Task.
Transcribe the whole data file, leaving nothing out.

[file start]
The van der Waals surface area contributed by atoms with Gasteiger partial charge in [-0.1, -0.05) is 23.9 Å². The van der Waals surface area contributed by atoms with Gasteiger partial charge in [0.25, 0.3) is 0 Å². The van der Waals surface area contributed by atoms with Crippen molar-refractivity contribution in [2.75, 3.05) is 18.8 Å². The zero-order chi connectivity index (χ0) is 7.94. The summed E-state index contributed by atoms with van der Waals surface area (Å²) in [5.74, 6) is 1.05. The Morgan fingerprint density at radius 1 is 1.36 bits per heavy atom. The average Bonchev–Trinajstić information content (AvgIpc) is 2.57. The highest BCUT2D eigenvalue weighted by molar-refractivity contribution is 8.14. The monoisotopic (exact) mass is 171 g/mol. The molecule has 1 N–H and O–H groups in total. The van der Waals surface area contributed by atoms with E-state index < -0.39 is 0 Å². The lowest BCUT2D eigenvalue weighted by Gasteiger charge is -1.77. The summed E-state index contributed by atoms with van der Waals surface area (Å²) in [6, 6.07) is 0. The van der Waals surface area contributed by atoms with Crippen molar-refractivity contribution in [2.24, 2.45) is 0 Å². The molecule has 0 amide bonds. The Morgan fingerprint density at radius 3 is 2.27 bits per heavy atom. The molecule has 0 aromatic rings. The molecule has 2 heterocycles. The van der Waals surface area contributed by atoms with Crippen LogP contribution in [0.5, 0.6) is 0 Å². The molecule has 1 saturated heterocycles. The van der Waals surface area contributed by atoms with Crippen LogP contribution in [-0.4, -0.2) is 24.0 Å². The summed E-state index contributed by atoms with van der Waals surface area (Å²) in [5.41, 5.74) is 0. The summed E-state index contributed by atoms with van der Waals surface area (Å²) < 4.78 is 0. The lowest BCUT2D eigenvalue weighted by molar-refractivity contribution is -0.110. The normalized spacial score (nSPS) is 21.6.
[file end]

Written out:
The van der Waals surface area contributed by atoms with Gasteiger partial charge in [-0.1, -0.05) is 23.9 Å². The van der Waals surface area contributed by atoms with Gasteiger partial charge in [0.25, 0.3) is 0 Å². The van der Waals surface area contributed by atoms with Crippen molar-refractivity contribution in [2.75, 3.05) is 18.8 Å². The zero-order chi connectivity index (χ0) is 7.94. The summed E-state index contributed by atoms with van der Waals surface area (Å²) in [5.74, 6) is 1.05. The Morgan fingerprint density at radius 1 is 1.36 bits per heavy atom. The average Bonchev–Trinajstić information content (AvgIpc) is 2.57. The highest BCUT2D eigenvalue weighted by molar-refractivity contribution is 8.14. The monoisotopic (exact) mass is 171 g/mol. The molecule has 1 N–H and O–H groups in total. The van der Waals surface area contributed by atoms with E-state index < -0.39 is 0 Å². The lowest BCUT2D eigenvalue weighted by Gasteiger charge is -1.77. The summed E-state index contributed by atoms with van der Waals surface area (Å²) in [6, 6.07) is 0. The van der Waals surface area contributed by atoms with Crippen molar-refractivity contribution in [2.24, 2.45) is 0 Å². The molecule has 0 amide bonds. The Morgan fingerprint density at radius 3 is 2.27 bits per heavy atom. The molecule has 0 aromatic rings. The molecule has 2 heterocycles. The van der Waals surface area contributed by atoms with Crippen LogP contribution in [0.5, 0.6) is 0 Å². The molecule has 1 saturated heterocycles. The van der Waals surface area contributed by atoms with Crippen LogP contribution in [-0.4, -0.2) is 24.0 Å². The summed E-state index contributed by atoms with van der Waals surface area (Å²) in [5.41, 5.74) is 0. The summed E-state index contributed by atoms with van der Waals surface area (Å²) < 4.78 is 0. The lowest BCUT2D eigenvalue weighted by molar-refractivity contribution is -0.110. The normalized spacial score (nSPS) is 21.6.